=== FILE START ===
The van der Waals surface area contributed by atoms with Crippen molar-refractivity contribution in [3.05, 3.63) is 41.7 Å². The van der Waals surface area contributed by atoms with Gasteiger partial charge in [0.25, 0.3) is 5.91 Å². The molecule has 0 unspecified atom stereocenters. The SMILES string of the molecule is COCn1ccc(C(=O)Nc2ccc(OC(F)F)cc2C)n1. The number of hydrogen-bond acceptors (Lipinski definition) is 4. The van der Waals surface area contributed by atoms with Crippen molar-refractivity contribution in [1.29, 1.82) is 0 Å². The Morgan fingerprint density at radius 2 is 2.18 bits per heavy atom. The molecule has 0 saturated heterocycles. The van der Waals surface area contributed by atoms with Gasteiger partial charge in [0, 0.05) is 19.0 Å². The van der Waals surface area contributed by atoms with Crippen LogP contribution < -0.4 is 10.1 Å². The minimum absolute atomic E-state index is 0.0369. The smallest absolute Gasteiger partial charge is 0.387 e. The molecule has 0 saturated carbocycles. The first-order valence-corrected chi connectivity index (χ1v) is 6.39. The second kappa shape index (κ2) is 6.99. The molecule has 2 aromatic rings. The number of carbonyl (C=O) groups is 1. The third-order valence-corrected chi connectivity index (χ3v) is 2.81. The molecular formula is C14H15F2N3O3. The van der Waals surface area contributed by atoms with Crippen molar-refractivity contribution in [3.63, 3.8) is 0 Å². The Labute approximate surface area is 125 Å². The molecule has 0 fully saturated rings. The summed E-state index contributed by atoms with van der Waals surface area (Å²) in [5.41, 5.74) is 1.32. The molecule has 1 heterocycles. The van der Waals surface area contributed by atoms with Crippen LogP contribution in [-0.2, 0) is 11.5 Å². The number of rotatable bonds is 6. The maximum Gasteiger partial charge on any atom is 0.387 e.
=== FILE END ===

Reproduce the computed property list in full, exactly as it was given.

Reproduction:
The van der Waals surface area contributed by atoms with Crippen molar-refractivity contribution in [3.05, 3.63) is 41.7 Å². The van der Waals surface area contributed by atoms with Gasteiger partial charge in [0.25, 0.3) is 5.91 Å². The molecule has 0 unspecified atom stereocenters. The SMILES string of the molecule is COCn1ccc(C(=O)Nc2ccc(OC(F)F)cc2C)n1. The number of hydrogen-bond acceptors (Lipinski definition) is 4. The van der Waals surface area contributed by atoms with Crippen molar-refractivity contribution in [1.29, 1.82) is 0 Å². The Morgan fingerprint density at radius 2 is 2.18 bits per heavy atom. The molecule has 0 saturated heterocycles. The van der Waals surface area contributed by atoms with Gasteiger partial charge in [0, 0.05) is 19.0 Å². The van der Waals surface area contributed by atoms with Crippen LogP contribution < -0.4 is 10.1 Å². The minimum absolute atomic E-state index is 0.0369. The smallest absolute Gasteiger partial charge is 0.387 e. The molecule has 0 saturated carbocycles. The first-order valence-corrected chi connectivity index (χ1v) is 6.39. The second kappa shape index (κ2) is 6.99. The molecule has 2 aromatic rings. The number of carbonyl (C=O) groups is 1. The third-order valence-corrected chi connectivity index (χ3v) is 2.81. The molecular formula is C14H15F2N3O3. The van der Waals surface area contributed by atoms with Crippen molar-refractivity contribution in [3.63, 3.8) is 0 Å². The Labute approximate surface area is 125 Å². The molecule has 0 fully saturated rings. The summed E-state index contributed by atoms with van der Waals surface area (Å²) in [5.41, 5.74) is 1.32. The molecule has 1 heterocycles. The van der Waals surface area contributed by atoms with Crippen LogP contribution in [-0.2, 0) is 11.5 Å². The number of rotatable bonds is 6. The maximum Gasteiger partial charge on any atom is 0.387 e.